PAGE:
VANCOUVER — The B.C. Civil Liberties Association and the John Howard Society of Canada are suing the federal government over the use of solitary confinement for prisoners.
The groups say segregation for up to 23 hours a day for months or years at a time amounts to cruel and unusual punishment and is internationally regarded as torture.
Their lawyer, Joe Arvay, says such confinements can occur without input from an independent decision maker to determine whether the practice is justified and that violates the constitutional rights of inmates.
The lawsuit to be heard in B.C. Supreme Court claims prolonged segregation is a risk factor for suicide behind bars, as was the case in the death of teenager Ashley Smith in an Ontario prison in 2007.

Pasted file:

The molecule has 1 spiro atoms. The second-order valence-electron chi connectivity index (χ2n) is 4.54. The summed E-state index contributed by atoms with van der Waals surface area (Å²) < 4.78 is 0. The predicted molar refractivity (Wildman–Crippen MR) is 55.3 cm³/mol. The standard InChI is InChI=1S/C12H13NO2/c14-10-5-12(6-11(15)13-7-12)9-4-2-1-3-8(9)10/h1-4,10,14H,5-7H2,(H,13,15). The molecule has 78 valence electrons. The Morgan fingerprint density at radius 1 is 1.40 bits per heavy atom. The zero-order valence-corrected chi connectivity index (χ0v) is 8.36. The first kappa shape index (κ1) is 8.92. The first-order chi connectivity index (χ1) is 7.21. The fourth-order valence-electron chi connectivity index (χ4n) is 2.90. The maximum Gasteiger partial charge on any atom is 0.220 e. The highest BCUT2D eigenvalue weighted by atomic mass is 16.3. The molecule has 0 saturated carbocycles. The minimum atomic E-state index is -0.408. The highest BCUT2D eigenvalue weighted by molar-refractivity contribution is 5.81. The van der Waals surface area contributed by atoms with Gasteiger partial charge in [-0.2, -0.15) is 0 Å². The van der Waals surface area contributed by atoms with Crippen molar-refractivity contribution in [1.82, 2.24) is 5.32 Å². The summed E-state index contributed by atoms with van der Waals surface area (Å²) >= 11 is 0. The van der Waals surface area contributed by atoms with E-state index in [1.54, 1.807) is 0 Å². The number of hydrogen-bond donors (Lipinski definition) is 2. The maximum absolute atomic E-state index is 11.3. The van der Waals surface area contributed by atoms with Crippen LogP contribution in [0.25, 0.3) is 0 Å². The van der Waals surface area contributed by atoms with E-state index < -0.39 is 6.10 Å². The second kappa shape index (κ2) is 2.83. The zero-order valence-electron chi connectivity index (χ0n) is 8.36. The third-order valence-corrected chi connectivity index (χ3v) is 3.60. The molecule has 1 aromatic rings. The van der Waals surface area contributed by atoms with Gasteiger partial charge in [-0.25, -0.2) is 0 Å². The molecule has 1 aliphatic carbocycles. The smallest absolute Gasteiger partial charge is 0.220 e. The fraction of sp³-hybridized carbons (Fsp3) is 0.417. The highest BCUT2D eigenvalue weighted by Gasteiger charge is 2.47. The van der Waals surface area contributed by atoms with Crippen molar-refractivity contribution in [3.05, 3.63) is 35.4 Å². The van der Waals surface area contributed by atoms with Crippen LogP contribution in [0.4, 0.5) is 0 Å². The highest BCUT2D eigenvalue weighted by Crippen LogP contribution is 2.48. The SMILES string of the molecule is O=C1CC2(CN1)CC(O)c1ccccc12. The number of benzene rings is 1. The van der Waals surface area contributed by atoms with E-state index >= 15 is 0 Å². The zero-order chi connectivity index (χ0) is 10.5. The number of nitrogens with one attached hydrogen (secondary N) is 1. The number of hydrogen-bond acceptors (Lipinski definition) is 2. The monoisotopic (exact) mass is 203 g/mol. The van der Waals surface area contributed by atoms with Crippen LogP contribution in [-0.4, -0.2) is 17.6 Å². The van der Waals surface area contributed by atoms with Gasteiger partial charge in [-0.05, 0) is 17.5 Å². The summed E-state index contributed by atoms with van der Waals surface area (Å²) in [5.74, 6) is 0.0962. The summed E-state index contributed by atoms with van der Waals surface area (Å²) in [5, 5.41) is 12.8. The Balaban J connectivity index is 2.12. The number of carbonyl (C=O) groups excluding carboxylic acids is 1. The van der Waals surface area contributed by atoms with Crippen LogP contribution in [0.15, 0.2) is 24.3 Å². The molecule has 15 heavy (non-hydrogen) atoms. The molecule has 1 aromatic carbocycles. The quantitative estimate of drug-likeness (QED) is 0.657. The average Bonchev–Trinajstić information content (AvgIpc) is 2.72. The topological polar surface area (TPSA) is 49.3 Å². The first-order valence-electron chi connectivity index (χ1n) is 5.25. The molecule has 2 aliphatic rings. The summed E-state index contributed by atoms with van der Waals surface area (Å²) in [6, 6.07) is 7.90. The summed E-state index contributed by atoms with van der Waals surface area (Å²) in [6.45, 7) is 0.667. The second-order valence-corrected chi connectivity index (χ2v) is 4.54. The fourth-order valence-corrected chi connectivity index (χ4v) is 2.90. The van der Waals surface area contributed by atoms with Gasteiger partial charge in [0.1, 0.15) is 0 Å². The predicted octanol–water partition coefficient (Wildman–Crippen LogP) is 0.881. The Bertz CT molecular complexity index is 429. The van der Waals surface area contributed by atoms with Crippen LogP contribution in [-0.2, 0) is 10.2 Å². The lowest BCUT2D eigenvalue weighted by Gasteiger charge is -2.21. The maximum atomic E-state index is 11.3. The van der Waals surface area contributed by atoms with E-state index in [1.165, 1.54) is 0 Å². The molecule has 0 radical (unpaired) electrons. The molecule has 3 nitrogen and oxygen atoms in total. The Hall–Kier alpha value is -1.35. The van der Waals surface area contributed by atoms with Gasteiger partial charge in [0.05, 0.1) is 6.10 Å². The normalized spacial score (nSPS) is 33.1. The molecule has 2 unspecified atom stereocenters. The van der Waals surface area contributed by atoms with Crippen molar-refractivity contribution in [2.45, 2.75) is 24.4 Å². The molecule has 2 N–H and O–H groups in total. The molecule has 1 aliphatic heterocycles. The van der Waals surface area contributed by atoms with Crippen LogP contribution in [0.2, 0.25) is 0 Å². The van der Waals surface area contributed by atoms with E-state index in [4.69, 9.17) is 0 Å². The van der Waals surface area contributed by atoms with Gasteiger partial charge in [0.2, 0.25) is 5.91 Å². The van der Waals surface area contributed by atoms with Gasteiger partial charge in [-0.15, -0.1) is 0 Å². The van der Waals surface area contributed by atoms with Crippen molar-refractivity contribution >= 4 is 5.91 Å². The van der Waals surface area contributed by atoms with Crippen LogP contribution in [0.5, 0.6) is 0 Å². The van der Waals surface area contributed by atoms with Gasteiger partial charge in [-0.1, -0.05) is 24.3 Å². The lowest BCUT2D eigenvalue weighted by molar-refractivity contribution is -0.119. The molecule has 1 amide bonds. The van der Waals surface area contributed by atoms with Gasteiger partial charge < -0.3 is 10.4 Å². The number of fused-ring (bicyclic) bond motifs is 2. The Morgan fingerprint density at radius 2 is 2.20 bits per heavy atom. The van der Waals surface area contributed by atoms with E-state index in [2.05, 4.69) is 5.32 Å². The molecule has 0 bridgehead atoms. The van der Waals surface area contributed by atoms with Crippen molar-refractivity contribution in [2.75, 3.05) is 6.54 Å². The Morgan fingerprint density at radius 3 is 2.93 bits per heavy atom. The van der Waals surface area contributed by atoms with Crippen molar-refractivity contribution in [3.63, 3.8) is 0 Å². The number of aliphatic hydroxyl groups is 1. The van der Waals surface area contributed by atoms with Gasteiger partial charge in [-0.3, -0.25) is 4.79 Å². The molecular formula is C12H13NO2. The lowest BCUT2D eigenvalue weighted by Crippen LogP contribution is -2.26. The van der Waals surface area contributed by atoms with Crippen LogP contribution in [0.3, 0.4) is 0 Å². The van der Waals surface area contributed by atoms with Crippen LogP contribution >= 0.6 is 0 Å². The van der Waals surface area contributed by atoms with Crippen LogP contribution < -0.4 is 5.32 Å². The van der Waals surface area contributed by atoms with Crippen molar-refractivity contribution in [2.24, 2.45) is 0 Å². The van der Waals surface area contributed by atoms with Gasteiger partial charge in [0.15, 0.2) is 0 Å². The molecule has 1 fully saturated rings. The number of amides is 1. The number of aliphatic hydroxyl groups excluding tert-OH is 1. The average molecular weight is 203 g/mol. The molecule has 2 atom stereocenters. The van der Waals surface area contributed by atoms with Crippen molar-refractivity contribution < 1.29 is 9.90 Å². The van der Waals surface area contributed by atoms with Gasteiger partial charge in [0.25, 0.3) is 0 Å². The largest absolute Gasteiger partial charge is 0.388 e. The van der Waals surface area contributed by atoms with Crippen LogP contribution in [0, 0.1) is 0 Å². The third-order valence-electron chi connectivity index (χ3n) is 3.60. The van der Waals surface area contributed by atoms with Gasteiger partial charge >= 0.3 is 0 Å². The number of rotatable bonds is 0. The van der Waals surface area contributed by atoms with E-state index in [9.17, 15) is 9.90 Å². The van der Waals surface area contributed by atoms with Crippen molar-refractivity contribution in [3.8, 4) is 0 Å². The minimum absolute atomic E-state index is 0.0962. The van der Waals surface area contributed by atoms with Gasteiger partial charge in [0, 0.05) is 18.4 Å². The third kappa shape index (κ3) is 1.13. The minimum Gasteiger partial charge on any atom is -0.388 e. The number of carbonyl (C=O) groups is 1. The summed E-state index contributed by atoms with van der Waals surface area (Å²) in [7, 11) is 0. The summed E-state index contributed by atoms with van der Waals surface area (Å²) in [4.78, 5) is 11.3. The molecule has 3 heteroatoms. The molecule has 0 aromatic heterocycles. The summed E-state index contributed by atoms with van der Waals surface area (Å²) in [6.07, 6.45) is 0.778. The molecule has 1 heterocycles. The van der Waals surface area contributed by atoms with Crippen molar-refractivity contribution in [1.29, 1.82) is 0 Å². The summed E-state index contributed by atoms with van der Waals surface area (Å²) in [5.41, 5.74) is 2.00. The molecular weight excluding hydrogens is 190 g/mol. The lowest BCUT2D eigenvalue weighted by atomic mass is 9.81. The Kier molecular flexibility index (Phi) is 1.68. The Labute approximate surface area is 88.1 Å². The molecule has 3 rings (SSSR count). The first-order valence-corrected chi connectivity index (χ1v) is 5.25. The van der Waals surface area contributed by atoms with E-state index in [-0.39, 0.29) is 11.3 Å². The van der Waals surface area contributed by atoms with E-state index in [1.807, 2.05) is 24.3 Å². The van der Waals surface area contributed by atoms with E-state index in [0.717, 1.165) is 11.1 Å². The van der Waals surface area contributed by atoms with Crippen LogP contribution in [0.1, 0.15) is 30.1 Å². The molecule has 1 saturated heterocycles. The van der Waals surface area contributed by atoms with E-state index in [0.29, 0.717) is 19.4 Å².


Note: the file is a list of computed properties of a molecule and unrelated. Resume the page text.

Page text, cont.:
The civil liberties association’s senior lawyer Carmen Cheung says Canada has continued to rely on the practice when other countries have scaled back their use of a dangerous system.
Catherine Latimer, executive director of the John Howard Society, says solitary confinement is inhumane and is being used to warehouse mentally ill inmates.